Her desire to give back similarly stems from experiences with her twin sister, who was diagnosed with autism at age three. She struggled to express her emotions, and Rakoski was often the only person who could help her communicate. As she got older, Rakoski realized that helping her sister shaped her love for mentoring and led her to seek out ways she could mentor at Texas A&M.

She cherished serving as a WE Ambassador, where she spoke to young women in grade school and high school about pursuing STEM careers. Having learned the immense value of doing more than excelling in the classroom, she hopes to one day become a professor and inspire future generations of women in engineering. “Texas A&M helped me become proud of who I am and excited for who I could become,” Rakoski explained. “Mentoring and WE gave me a chance to do the same for others.”

Engineering Connection

Unlike Rakoski, Judy Amanor-Boadu, Ph.D. ’13 ’18 focused solely on academics while pursuing a master’s degree in electrical engineering. Having spent most of her childhood in Ghana dismantling toys to understand how they worked, Amanor-Boadu knew she wanted to pursue engineering. As for what track, however, she was initially unsure. “I didn’t know what electrical engineering involved when I chose it,” she said, “but I knew everyone needs electricity, so I went for it.”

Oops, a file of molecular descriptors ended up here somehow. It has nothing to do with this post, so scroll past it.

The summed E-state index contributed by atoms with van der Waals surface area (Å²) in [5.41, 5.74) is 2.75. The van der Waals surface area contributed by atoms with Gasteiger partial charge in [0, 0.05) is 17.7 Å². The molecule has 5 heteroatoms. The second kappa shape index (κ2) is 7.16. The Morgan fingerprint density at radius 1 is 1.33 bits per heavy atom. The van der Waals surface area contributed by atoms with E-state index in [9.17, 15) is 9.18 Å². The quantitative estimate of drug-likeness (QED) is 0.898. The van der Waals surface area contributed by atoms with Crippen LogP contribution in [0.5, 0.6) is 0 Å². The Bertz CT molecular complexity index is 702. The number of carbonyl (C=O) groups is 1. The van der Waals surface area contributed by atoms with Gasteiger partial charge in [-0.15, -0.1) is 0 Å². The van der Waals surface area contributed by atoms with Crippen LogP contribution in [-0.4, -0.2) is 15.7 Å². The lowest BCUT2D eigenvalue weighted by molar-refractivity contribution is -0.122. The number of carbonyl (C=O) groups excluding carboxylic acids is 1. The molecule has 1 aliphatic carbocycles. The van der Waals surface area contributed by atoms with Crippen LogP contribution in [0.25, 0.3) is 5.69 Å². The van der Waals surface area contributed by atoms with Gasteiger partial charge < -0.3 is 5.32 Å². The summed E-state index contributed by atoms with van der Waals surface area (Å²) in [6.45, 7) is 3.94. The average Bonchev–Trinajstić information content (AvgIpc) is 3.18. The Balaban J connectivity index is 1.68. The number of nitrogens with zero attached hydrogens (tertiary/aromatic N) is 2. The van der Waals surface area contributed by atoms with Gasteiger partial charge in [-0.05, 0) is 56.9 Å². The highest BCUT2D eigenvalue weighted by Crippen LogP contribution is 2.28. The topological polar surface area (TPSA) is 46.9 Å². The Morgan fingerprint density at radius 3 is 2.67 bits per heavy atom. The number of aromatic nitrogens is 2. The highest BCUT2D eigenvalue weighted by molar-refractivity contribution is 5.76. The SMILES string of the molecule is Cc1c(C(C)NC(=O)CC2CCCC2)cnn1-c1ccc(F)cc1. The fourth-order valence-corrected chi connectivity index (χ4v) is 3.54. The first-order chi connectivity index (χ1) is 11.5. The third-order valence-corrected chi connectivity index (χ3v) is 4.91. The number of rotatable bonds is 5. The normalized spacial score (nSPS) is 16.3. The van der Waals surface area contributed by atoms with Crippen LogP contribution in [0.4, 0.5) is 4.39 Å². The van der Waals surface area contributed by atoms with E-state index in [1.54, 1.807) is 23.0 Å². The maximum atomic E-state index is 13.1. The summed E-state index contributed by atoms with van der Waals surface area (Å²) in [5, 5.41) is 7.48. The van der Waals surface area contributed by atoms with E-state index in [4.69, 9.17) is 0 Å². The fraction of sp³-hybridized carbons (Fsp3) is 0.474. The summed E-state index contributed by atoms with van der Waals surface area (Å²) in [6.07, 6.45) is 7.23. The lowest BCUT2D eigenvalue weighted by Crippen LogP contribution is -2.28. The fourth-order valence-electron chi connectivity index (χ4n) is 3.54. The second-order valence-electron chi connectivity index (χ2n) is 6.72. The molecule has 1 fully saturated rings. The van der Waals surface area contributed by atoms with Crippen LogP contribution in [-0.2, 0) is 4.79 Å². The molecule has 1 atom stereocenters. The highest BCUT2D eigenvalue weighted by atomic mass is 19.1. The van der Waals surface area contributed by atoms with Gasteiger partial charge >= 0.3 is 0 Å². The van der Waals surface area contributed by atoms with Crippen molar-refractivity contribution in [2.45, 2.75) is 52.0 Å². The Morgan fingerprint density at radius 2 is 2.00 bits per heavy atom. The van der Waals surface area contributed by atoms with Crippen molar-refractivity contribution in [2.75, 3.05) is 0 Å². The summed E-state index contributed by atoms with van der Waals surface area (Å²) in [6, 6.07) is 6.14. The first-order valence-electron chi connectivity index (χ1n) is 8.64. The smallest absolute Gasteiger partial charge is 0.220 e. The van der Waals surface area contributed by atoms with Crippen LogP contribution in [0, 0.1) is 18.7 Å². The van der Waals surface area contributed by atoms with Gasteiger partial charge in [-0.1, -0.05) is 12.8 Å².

Judy Amanor-Boadu ’13 ’18 has discovered the importance of building connections and mentoring others through the Women in Engineering program.

After being one of three students at her Ghanaian college selected by Texas Instruments to do a semester abroad, she decided she wanted to further her education at Texas A&M with a graduate degree. Despite graduating with the highest honors, she struggled to find a job without a robust professional network. Determined to go beyond studying and researching to have a “complete education,” she changed course and started a Ph.D. program.